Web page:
A top North Korean diplomat confirmed in a public statement Wednesday that the administration of President Joe Biden has repeatedly attempted to contact Pyongyang and North Korean officials have deliberately ignored it.
Choe Son Hui, first vice minister of Foreign Affairs, asserted North Korea’s communist regime does not “think there is need to respond to the U.S.” at the moment and vowed dictator Kim Jong-un would never meet with an American president again, as he did with President Donald Trump on two occasions. Choe’s letter described Biden’s policy towards North Korea as “lunatic” and insisted North Korean officials would not speak to American counterparts unless Washington lifted sanctions on the regime.
Under Trump, the United States led a charge at the United Nations Security Council to impose sanctions on North Korea for its last illegal nuclear weapons test, which took place in 2017. The Trump administration convinced the Council, including North Korea’s closest ally China, to impose the strictest sanctions on Pyongyang in history, severely limiting its economic growth.
While multiple reports indicated China was illicitly allowing trade across the North Korean border, Kim Jong-un acknowledged in remarks this year that North Korea’s economy was in shambles and scolded officials for failing to find ways to circumvent sanctions enough to expand the nation’s financial reach. A United Nations report obtained by Reuters in February revealed evidence suggesting North Korea generated as much as $300 million in 2020 through global cyberattacks targeting “financial institutions and virtual currency exchange houses,” but it appears not to have been enough to offset years of strict global sanctions.
“The U.S. has tried to contact us since mid-February through several routes including New York,” Choe said in the statement published Wednesday through North Korea’s state-run Korean Central News Agency (KCNA). “It recently requested to contact us by sending e-mails and telephone messages via various routes. Even in the evening before the joint military drill it sent a message imploring us to respond to its request through a third country.”
Reuters first reported, citing an anonymous source in the Biden administration, that the White House had indeed attempted on multiple occasions to reach out to Pyongyang, beginning in mid-February. North Korean state media, the only media legally available in the country, had not yet at the time mentioned America had a new president, save in a passing remark in an article on the January 6 U.S. Capitol riot.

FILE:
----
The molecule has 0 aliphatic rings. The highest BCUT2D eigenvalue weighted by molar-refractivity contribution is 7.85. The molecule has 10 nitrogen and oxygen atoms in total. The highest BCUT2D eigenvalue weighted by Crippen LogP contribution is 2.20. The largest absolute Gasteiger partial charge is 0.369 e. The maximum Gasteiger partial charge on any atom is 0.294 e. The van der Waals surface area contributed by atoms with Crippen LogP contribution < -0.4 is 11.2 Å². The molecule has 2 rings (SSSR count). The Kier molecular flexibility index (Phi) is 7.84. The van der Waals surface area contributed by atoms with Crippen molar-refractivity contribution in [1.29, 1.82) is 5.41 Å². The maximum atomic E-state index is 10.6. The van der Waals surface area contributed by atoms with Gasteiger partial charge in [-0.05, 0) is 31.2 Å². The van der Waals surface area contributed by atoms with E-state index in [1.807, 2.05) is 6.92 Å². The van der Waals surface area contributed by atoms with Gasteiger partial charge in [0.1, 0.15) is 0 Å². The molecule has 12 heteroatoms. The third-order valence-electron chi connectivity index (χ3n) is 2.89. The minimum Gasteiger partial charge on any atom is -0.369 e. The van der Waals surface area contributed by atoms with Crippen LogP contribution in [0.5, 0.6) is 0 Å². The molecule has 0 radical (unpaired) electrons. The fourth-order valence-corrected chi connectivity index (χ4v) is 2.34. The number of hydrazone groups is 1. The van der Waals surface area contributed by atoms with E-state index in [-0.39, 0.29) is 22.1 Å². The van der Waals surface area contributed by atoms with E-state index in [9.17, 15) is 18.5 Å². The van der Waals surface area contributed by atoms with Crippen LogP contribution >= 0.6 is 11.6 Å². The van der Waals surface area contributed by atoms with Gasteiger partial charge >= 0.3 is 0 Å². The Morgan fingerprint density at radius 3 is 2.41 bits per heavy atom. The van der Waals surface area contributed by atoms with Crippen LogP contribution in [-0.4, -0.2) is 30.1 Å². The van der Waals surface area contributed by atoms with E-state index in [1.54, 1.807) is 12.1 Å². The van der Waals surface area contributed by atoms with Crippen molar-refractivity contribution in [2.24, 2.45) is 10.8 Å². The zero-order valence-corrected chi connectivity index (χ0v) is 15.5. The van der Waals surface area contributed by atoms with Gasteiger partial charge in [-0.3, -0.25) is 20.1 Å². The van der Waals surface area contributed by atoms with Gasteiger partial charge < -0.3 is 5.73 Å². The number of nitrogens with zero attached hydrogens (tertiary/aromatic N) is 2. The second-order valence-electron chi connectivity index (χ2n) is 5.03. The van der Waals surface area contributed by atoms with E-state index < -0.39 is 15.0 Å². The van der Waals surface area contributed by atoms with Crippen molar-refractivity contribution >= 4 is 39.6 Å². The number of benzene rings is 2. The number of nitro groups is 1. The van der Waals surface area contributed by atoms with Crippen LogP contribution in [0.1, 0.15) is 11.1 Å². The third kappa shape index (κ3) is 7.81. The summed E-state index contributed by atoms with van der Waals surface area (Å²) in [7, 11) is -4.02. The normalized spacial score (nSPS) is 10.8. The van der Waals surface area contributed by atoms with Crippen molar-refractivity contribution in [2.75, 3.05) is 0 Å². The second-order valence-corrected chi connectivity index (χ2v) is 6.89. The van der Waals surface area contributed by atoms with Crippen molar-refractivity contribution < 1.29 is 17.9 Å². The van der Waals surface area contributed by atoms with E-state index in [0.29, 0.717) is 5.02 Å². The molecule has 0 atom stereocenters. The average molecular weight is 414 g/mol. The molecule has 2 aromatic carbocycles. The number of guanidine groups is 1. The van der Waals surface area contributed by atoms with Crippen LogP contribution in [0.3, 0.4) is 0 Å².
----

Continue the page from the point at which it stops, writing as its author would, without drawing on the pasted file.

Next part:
“To date, we have not received any response from Pyongyang,” the unnamed official told Reuters this weekend. Like Choe, the official mentioned attempts through the United Nations in New York to contact the communist regime.
Choe described responding to America as a “waste of time” unless Washington took proactive measures to remove sanctions on the regime. The sanctions are in place in response to North Korea building an illegal nuclear weapons program, which it has done nothing to dismantle save for a mostly performative explosion at the Punggye-ri Nuclear Test Site in 2018.
“We have already declared our stand that no DPRK [North Korea]-U.S. contact and dialogue of any kind can be possible unless the U.S. rolls back its hostile policy towards the DPRK,” Choe insisted. “Therefore, we will disregard such an attempt of the U.S. in the future, too.”
“If the U.S. wants so much to sit even once with us face to face, it has to drop its bad habit and adopt a proper stand from the beginning,” the statement continued. “It had better drop the cheap trick by which it tries to use the DPRK-U.S. contact as a means for gaining time and building up the public opinion.”
Choe ominously vowed to “keep tabs” on the Biden administration’s “ill deeds” and asserted Kim would not meet with any future U.S. presidents without fundamental changes in the status quo.
Choe’s is the second government statement out of Pyongyang since the initial Reuters article revealing the Biden administration’s failed overtures to North Korea. The first was a statement attributed to Kim Yo-jong, dictator Kim’s sister, whom the regime appears to have tasked with the most threatening and belligerent remarks out of the country.
“We take this opportunity to warn the new U.S. administration trying hard to give off powder smell in our land,” Kim Yo-jong wrote in a statement published in North Korean state media Monday. “If it wants to sleep in peace for coming four years, it had better refrain from causing a stink at its first step.”
Kim notably did not name Biden in the statement.
Elsewhere in the remarks, Kim urged South Korea to end its “ridiculous, impudent, and stupid” military exercises.
South Korea and North Korea are technically at war, though active hostilities ended in 1953. The United States and China participated in the Korean War on the sides of the South and the North, respectively, so are still also technically embroiled in the conflict to this day.